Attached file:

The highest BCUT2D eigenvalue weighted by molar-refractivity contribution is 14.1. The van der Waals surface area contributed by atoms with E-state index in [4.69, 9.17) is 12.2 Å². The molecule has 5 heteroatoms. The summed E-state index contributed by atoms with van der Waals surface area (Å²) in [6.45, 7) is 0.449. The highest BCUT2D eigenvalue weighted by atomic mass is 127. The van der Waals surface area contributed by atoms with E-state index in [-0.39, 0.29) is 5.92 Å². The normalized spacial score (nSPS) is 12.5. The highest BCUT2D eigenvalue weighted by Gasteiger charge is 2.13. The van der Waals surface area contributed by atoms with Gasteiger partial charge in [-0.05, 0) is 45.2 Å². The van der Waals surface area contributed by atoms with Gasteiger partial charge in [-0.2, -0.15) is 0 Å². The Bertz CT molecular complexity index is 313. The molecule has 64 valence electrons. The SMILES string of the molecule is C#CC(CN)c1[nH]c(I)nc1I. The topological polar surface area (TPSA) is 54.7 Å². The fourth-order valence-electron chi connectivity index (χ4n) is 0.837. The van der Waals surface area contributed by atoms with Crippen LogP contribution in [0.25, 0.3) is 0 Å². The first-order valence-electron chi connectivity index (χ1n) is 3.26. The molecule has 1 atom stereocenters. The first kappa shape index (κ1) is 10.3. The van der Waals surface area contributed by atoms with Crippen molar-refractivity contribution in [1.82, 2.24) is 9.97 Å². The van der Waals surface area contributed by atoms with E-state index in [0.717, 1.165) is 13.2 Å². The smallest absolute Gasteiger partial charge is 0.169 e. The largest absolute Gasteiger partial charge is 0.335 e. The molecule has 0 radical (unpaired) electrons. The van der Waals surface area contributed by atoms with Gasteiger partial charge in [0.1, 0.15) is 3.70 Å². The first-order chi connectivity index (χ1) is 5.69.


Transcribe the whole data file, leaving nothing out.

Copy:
The highest BCUT2D eigenvalue weighted by molar-refractivity contribution is 14.1. The van der Waals surface area contributed by atoms with E-state index in [4.69, 9.17) is 12.2 Å². The molecule has 5 heteroatoms. The summed E-state index contributed by atoms with van der Waals surface area (Å²) in [6.45, 7) is 0.449. The highest BCUT2D eigenvalue weighted by atomic mass is 127. The van der Waals surface area contributed by atoms with E-state index in [-0.39, 0.29) is 5.92 Å². The normalized spacial score (nSPS) is 12.5. The highest BCUT2D eigenvalue weighted by Gasteiger charge is 2.13. The van der Waals surface area contributed by atoms with Gasteiger partial charge in [-0.05, 0) is 45.2 Å². The van der Waals surface area contributed by atoms with Gasteiger partial charge in [-0.2, -0.15) is 0 Å². The Bertz CT molecular complexity index is 313. The molecule has 64 valence electrons. The SMILES string of the molecule is C#CC(CN)c1[nH]c(I)nc1I. The topological polar surface area (TPSA) is 54.7 Å². The fourth-order valence-electron chi connectivity index (χ4n) is 0.837. The van der Waals surface area contributed by atoms with Crippen LogP contribution in [0.25, 0.3) is 0 Å². The first-order valence-electron chi connectivity index (χ1n) is 3.26. The molecule has 1 atom stereocenters. The first kappa shape index (κ1) is 10.3. The van der Waals surface area contributed by atoms with Crippen molar-refractivity contribution in [1.82, 2.24) is 9.97 Å². The van der Waals surface area contributed by atoms with E-state index in [0.717, 1.165) is 13.2 Å². The smallest absolute Gasteiger partial charge is 0.169 e. The largest absolute Gasteiger partial charge is 0.335 e. The molecule has 0 radical (unpaired) electrons. The van der Waals surface area contributed by atoms with Gasteiger partial charge in [0.1, 0.15) is 3.70 Å². The first-order chi connectivity index (χ1) is 5.69.